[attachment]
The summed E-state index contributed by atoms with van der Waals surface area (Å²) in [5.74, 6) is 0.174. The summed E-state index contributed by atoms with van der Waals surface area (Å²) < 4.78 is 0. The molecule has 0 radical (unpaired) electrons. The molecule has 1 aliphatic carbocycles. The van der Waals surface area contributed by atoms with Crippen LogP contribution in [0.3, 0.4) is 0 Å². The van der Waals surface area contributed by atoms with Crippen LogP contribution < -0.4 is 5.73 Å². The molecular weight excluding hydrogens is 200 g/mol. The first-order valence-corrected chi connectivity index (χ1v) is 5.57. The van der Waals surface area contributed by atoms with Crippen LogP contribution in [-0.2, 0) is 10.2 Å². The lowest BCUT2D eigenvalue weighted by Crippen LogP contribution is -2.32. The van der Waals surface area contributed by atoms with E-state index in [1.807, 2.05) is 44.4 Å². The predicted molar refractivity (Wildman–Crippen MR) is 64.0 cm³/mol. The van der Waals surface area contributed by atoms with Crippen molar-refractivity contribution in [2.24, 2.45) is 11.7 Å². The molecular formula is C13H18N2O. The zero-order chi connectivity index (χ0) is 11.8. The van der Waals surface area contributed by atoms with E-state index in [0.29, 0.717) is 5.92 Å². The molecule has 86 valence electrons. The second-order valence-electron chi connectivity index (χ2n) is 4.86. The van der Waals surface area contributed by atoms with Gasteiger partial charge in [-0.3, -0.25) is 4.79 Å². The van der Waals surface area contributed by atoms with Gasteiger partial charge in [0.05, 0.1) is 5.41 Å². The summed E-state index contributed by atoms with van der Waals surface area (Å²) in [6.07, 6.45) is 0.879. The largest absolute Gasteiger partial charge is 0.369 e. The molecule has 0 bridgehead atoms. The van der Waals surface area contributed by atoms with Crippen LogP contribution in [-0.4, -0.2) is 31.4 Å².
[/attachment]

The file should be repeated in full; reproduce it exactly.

The summed E-state index contributed by atoms with van der Waals surface area (Å²) in [5.74, 6) is 0.174. The summed E-state index contributed by atoms with van der Waals surface area (Å²) < 4.78 is 0. The molecule has 0 radical (unpaired) electrons. The molecule has 1 aliphatic carbocycles. The van der Waals surface area contributed by atoms with Crippen LogP contribution in [0.3, 0.4) is 0 Å². The van der Waals surface area contributed by atoms with Crippen LogP contribution < -0.4 is 5.73 Å². The molecular weight excluding hydrogens is 200 g/mol. The first-order valence-corrected chi connectivity index (χ1v) is 5.57. The van der Waals surface area contributed by atoms with Crippen LogP contribution in [-0.2, 0) is 10.2 Å². The lowest BCUT2D eigenvalue weighted by Crippen LogP contribution is -2.32. The van der Waals surface area contributed by atoms with E-state index in [1.807, 2.05) is 44.4 Å². The predicted molar refractivity (Wildman–Crippen MR) is 64.0 cm³/mol. The van der Waals surface area contributed by atoms with Crippen molar-refractivity contribution in [2.24, 2.45) is 11.7 Å². The molecular formula is C13H18N2O. The zero-order chi connectivity index (χ0) is 11.8. The van der Waals surface area contributed by atoms with E-state index in [0.29, 0.717) is 5.92 Å². The molecule has 86 valence electrons. The second-order valence-electron chi connectivity index (χ2n) is 4.86. The van der Waals surface area contributed by atoms with Gasteiger partial charge in [-0.3, -0.25) is 4.79 Å². The van der Waals surface area contributed by atoms with Gasteiger partial charge in [0.05, 0.1) is 5.41 Å². The summed E-state index contributed by atoms with van der Waals surface area (Å²) in [6.07, 6.45) is 0.879. The largest absolute Gasteiger partial charge is 0.369 e. The molecule has 0 bridgehead atoms. The van der Waals surface area contributed by atoms with Crippen LogP contribution in [-0.4, -0.2) is 31.4 Å².